During this past year, the COVID-19 pandemic has turned our lives upside down and changed not just the way we live and work but also how we think and behave. Every part of the world has been affected, and every aspect of life has been impacted. Our everyday routines were brought to a stop, and any sense of normalcy was lost. While we stop and look at the world around us, I cannot help but realize what I used to take for granted. If anything, perhaps there are some life lessons to take away from this pandemic.
1. This world is interconnected. We often think of each country as a separate entity and being very different from one another. Within a few months of the virus first being identified, the virus spread to nearly every country, and a global pandemic was declared. Despite the differences and distance between places, we are battling the same virus and having the same struggles. It’s a reminder of just how our world economy and society are interconnected on many levels, including supply chains, communications, technology, and travel.
2. Humans are social creatures, and we need social interaction and human contact. The COVID-19 pandemic has highlighted the importance of social interaction and human contact within almost every aspect of our lives, including education, employment, entertainment, and recreation. Efforts to reduce the spread of the virus, including physical distancing, quarantine, and stay-at-home orders, have prompted and exacerbated social isolation and loneliness. Along with 35 million other individuals (accounting for 28% of the population) in the United States, I live alone, and this has meant little to no social interactions for months. And as much as I consider myself an independent person who has lived on their own for years and moved numerous times to new cities without knowing anyone there, this pandemic has made me realize how much I miss social interaction and things as simple as a hug or coffee with a friend at the café.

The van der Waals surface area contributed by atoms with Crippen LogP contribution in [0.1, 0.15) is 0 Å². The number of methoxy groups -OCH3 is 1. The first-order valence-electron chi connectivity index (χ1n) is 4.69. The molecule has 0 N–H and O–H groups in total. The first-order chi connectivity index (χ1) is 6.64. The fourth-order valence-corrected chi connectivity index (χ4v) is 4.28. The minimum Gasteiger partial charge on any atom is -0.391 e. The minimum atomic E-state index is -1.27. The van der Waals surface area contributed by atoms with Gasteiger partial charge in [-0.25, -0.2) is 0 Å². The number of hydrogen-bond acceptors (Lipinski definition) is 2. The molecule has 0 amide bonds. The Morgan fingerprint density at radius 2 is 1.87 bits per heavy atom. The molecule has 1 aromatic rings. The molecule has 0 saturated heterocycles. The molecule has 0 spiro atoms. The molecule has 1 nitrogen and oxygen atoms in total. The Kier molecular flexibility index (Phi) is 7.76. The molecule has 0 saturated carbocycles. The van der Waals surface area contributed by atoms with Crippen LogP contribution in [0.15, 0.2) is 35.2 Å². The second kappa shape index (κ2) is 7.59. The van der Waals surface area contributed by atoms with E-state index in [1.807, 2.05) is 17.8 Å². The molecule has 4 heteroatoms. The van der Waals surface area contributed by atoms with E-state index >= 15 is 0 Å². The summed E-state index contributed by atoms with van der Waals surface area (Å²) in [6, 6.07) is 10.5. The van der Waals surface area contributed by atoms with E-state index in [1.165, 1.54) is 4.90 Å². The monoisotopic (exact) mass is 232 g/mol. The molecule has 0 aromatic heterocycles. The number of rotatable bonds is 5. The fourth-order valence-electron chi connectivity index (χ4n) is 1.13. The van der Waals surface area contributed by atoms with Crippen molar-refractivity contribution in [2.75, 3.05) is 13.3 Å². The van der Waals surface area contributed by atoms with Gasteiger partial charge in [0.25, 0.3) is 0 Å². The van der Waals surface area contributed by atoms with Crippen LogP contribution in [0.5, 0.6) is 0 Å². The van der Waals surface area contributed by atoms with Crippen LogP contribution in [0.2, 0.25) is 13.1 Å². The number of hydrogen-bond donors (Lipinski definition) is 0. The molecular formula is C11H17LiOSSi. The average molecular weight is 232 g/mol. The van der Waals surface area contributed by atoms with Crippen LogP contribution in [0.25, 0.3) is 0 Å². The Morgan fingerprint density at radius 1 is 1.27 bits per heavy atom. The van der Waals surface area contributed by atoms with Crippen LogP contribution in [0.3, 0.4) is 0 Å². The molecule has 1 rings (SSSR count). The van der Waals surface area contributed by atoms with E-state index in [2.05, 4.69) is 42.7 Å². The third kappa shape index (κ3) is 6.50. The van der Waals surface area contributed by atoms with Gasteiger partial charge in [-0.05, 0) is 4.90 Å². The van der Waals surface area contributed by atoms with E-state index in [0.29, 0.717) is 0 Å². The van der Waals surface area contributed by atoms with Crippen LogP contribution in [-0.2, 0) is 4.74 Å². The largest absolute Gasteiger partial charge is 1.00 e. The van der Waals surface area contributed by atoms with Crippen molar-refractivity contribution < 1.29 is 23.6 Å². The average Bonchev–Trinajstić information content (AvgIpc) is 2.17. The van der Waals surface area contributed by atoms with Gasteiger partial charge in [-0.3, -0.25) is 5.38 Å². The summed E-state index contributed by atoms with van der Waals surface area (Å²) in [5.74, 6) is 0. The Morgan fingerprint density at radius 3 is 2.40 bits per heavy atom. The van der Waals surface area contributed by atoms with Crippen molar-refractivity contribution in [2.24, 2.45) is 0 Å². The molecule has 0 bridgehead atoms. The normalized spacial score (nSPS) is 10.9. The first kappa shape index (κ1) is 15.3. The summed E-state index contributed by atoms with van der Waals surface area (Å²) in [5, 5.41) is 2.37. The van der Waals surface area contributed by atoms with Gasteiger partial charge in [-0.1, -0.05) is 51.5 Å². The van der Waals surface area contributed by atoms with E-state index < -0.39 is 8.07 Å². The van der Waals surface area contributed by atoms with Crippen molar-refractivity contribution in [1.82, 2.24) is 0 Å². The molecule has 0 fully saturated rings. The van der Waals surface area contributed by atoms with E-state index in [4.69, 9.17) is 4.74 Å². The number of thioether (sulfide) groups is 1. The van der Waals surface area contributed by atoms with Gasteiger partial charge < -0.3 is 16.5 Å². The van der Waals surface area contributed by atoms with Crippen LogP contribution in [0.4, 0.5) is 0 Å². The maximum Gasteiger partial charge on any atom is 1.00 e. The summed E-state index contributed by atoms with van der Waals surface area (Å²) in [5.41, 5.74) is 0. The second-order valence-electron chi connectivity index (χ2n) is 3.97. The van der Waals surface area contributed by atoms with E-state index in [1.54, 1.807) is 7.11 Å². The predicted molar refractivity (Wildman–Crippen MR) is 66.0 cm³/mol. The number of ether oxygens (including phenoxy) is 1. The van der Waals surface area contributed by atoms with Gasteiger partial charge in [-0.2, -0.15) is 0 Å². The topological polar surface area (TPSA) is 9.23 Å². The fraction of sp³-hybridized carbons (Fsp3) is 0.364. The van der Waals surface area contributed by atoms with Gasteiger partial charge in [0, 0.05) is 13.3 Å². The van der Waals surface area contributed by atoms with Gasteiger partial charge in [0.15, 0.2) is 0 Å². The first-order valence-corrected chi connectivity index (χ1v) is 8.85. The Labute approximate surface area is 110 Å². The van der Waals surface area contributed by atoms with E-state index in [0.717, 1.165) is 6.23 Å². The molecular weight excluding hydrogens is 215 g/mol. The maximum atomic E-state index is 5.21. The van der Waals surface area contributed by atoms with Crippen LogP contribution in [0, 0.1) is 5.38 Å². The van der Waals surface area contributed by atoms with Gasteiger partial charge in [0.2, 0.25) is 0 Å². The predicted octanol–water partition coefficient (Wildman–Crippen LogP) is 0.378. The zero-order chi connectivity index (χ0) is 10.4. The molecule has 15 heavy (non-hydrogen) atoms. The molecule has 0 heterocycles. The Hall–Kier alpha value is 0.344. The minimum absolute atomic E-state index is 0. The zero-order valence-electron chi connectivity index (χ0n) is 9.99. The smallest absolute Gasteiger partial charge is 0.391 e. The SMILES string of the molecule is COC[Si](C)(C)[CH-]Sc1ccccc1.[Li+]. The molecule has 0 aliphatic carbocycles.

3. Humans are adaptive, and life is more flexible than we think. The pandemic has been a time of extraordinary change, and we have had to rapidly change and adapt to the evolving situation. Many individuals have lost jobs and have been forced to find creative ways to pay the bills. Many others began working from home. Schools turned online with virtual learning. Many physicians started offering telemedicine. This pandemic has been a testament to just how resilient we are as humans and our ability to be flexible and creative in the face of uncertainty.
4. There is goodness and humanity, even in the darkness. At the start of the pandemic, there was a shortage of personal protective equipment (PPE) among hospitals and health care facilities, and many health care workers were reusing the same disposable mask for days or weeks at a time. Immediately, community members gathered together to procure masks, 3D print face shields, and hand sewn masks and scrub caps for health care workers. Restaurants were donating food to hospital workers and first responders. And people were volunteering to bring groceries to the elderly. These acts of kindness and appreciation from the community has helped keep me and many of my fellow health care workers going, working day after day during this pandemic.
5. Life is precious. Be grateful for what we have. With over 225,000 lives lost to the pandemic in the United States to date (and over 1.1 million worldwide), this pandemic has made me rethink my priorities and remember how precious life is. It has been a reminder to appreciate the smaller things in life – the things I often take for granted. With so many deaths each day, I am grateful for my family and friends, even if it means video calls and text messages while we cannot see each other in-person. With so many people falling ill, I am grateful for my health. With so many people losing jobs and becoming homeless, I am grateful for the food in my fridge and a place to call home. This pandemic has made me reevaluate my life and assess my priorities and served as a reminder of how precious life is and appreciate the small things in life.
Christine Lau, MD, is a physician.
This post appeared on KevinMD.